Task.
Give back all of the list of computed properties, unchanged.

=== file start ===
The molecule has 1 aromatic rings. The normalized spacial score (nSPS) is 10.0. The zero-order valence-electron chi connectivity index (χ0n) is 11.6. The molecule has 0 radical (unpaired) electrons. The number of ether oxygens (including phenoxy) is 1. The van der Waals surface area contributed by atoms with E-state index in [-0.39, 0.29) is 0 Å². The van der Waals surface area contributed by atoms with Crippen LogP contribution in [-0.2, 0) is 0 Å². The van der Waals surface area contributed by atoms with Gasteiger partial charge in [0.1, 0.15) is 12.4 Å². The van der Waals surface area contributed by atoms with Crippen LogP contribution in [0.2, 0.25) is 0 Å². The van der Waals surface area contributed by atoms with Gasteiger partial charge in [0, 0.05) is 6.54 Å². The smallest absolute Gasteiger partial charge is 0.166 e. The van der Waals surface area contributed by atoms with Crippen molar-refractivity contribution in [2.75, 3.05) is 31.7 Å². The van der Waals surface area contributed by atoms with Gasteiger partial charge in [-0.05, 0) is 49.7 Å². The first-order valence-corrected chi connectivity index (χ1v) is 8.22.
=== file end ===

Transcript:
The molecule has 1 aromatic rings. The normalized spacial score (nSPS) is 10.0. The zero-order valence-electron chi connectivity index (χ0n) is 11.6. The molecule has 0 radical (unpaired) electrons. The number of ether oxygens (including phenoxy) is 1. The van der Waals surface area contributed by atoms with E-state index in [-0.39, 0.29) is 0 Å². The van der Waals surface area contributed by atoms with Crippen LogP contribution in [-0.2, 0) is 0 Å². The van der Waals surface area contributed by atoms with Gasteiger partial charge in [0.1, 0.15) is 12.4 Å². The van der Waals surface area contributed by atoms with Crippen LogP contribution in [0.2, 0.25) is 0 Å². The van der Waals surface area contributed by atoms with Gasteiger partial charge in [0, 0.05) is 6.54 Å². The smallest absolute Gasteiger partial charge is 0.166 e. The van der Waals surface area contributed by atoms with Crippen molar-refractivity contribution in [2.75, 3.05) is 31.7 Å². The van der Waals surface area contributed by atoms with Gasteiger partial charge in [-0.05, 0) is 49.7 Å². The first-order valence-corrected chi connectivity index (χ1v) is 8.22.